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Della, a blind gray seal, now calls Niagara Falls aquarium home

NIAGARA FALLS – A blind gray seal named Della has a new home at the Aquarium of Niagara.

The 25-year-old seal comes to Niagara Falls from the Brookfield Zoo in Chicago.

All of the Niagara Falls aquarium’s marine mammals are rescue animals, and the Falls facility is one of fewer than 10 in North America that cares for gray seals, officials said.

Della arrived at the aquarium in December and has been working with staff since she got here. She moved into the public outdoor exhibit Thursday morning.

Gray seals live on the Atlantic coast of North America, in Canada and the northeast United States, said Gary Siddall, the aquarium’s deputy director.

Della was rescued off the coast of Delaware – which is how she got her name – and got to the zoo in Chicago when she was about a year old. That’s where she’s been for the last two dozen years, Siddall said.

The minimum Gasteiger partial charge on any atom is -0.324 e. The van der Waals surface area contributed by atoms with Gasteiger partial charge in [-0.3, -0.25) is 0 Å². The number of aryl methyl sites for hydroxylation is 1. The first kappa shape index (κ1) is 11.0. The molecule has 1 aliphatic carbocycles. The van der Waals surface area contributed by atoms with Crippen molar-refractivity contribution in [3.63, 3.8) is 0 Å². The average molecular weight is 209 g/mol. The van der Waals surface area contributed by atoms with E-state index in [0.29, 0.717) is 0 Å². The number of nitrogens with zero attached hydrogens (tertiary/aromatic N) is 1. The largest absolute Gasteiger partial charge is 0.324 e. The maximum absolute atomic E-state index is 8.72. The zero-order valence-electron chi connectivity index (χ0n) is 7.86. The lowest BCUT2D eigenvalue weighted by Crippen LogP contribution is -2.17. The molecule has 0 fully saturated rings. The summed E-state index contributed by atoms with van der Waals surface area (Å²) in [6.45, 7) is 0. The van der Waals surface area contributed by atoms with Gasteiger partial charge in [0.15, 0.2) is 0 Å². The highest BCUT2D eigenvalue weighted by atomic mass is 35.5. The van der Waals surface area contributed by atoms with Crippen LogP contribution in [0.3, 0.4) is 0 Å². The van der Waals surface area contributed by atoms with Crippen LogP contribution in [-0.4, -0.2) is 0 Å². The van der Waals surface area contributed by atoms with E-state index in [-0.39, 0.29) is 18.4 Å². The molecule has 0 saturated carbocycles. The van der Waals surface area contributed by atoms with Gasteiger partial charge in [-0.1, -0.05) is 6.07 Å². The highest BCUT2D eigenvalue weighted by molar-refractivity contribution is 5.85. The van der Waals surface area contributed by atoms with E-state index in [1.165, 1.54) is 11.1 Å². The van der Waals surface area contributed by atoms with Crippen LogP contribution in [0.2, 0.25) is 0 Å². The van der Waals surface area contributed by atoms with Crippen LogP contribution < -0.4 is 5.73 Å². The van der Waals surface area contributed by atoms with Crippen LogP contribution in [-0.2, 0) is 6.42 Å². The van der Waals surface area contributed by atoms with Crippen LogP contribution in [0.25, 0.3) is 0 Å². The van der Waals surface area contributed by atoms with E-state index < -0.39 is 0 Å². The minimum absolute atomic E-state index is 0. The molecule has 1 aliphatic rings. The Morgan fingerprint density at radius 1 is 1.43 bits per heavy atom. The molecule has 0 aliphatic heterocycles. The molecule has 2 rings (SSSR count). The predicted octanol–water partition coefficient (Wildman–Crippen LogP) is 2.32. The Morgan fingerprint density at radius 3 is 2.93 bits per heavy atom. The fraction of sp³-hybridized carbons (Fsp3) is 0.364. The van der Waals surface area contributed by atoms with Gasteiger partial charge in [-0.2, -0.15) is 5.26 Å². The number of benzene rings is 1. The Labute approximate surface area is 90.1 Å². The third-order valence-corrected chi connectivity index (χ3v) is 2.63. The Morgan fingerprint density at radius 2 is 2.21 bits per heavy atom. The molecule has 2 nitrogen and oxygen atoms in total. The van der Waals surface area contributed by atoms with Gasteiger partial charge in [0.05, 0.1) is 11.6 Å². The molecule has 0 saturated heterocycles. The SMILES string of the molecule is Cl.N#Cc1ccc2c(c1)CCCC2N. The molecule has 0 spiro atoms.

She weighs 310 pounds and is currently eating about 14 pounds of fish a day, though her appetite varies with the season.

The lifespan of a gray seal can extend into their 50s under human care.

“She loves rubdowns and, as you can probably tell from her size, she also loves food,” Mark Gonka, lead keeper at the Brookfield Zoo, said in a statement. Gonka traveled with Della to Niagara Falls and worked with her daily in Chicago.

“Because Della is blind, her trainers are basically her eyes,” Gonka said. “She’s very trusting and she knows that with us guiding her she’ll never swim into a wall.”

Della is housed in the aquarium’s outdoor habitat, along with Pepper, a 7-year-old, partially paralyzed gray seal, and Sandy, a harbor seal.

Della will work with the aquarium’s team of six animal trainers. Tammy Weber, assistant supervisor of marine mammals, has been working with Della on a daily basis since she arrived.

“I think Della’s hearing is acute because she can’t rely on her sight,” Weber said in a written statement. “Della needs to respond to tactile or verbal cues instead of hand gestures and she follows verbal prompts without hesitation.”

Siddall, the deputy director, said the aquarium’s mission is to promote education and conservation by giving the public the chance to see animals they may not normally encounter.

People need to be conscious that their actions have an effect on the environment and can impact animals living in the wild, Siddall said.